Detail of St. Ambrose Altarpiece, Botticelli

The saints depicted in this altarpiece are Mary Magdalen (not pictured), John the Baptist (not pictured), Cosmas (not pictured), Damian, Francis, and Catherine of Alexandria. They are positioned, for the most part, according to late Medieval conventions, with Mary Magdalene and St. John the Baptist on the Virgin’s right (in the place of honor). St. John is placed closer to the Virgin than Mary Magdalene due to his role as the precursor to Christ and thus his appearance in the historical record before Mary Magdalene as well as his gender, which was considered superior by both the artist and (at least the male) contemporary viewers. This gendered hierarchy is mirrored on the Virgin’s left side, with St. Francis of Assisi standing closest to the Virgin and St. Catherine on his right. According to convention, however, St. Catherine, should have been placed ahead of St. Francis due to her closer proximity in time to Christ, leading art historians to believe that the altarpiece was intended for a Franciscan-linked location, which would explain his elevation over St. Catherine. That intention would also explain why St. Francis is depicted holding a reed cross, usually an attribute of St. John, and likely introduced here to emphasize St. Francis’ role as St. John’s successor.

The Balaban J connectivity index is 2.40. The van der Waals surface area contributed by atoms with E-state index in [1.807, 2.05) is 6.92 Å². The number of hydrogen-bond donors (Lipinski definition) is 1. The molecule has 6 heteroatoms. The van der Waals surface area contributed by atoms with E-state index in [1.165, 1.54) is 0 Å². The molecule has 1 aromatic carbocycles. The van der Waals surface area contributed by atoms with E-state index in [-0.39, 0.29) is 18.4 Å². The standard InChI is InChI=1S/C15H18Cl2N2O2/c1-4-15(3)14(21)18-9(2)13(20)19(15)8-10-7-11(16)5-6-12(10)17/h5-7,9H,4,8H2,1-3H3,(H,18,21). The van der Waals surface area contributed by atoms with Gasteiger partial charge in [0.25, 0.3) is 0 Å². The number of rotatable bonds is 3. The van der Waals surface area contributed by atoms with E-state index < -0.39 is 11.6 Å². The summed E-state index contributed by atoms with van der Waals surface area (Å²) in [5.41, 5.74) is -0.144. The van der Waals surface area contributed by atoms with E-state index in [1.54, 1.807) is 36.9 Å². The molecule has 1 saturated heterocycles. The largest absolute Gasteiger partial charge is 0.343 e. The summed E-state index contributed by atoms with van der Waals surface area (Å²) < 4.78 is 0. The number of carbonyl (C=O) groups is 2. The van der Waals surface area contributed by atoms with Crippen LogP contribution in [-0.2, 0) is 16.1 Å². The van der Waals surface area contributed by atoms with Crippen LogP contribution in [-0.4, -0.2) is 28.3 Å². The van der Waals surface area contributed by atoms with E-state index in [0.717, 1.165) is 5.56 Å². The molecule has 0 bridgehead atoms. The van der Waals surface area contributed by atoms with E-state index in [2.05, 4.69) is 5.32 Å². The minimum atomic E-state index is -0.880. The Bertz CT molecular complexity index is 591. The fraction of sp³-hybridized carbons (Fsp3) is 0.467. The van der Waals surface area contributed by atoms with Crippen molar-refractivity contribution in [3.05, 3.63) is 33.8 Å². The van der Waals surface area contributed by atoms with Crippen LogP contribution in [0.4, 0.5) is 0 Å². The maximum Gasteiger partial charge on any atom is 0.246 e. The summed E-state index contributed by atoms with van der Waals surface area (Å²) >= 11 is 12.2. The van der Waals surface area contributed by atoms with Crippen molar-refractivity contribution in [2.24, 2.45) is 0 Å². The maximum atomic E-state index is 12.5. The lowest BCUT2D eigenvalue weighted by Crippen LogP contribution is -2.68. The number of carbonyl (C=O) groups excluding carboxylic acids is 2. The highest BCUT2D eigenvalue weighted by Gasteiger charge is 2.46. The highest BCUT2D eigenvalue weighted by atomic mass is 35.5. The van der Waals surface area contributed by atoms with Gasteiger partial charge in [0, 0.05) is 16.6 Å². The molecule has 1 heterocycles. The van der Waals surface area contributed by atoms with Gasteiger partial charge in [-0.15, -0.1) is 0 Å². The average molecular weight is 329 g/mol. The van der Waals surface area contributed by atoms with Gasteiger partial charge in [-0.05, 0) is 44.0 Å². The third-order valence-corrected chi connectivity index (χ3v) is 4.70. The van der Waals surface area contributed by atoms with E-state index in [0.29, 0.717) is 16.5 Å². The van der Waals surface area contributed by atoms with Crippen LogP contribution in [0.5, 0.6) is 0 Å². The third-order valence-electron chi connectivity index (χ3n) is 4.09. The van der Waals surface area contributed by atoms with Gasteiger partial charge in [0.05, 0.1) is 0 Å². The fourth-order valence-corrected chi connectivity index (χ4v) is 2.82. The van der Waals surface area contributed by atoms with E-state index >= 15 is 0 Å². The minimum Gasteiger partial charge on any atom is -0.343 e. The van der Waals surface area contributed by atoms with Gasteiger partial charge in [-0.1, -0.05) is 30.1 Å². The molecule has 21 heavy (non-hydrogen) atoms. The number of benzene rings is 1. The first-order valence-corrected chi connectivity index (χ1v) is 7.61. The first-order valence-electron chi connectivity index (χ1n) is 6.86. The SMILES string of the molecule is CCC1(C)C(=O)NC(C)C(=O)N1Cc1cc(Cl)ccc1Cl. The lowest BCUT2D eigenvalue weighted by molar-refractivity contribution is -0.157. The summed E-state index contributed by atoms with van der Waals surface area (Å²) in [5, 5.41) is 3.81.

The inclusion of Saints Cosmas and Damian have also led scholars to believe that the piece was either commissioned by a member of the Medici family or by the Guild of Physicians and Apothecaries, both groups of which Cosmas and Damian were patron saints. Saints Cosmas and Damian are typically portrayed together, as they were brothers (some sources claim twins). They were closely linked to the Medici, the ruling family of Florence, due to the play on the Medici name (“medici” is the Italian word for “doctors”). Moreover, Cosimo de’Medici, the founder of the dynasty, and his twin brother (who died young) were named after the two saints, making them the patron saints of Cosimo as an individual in addition to their role as his familial patron saints.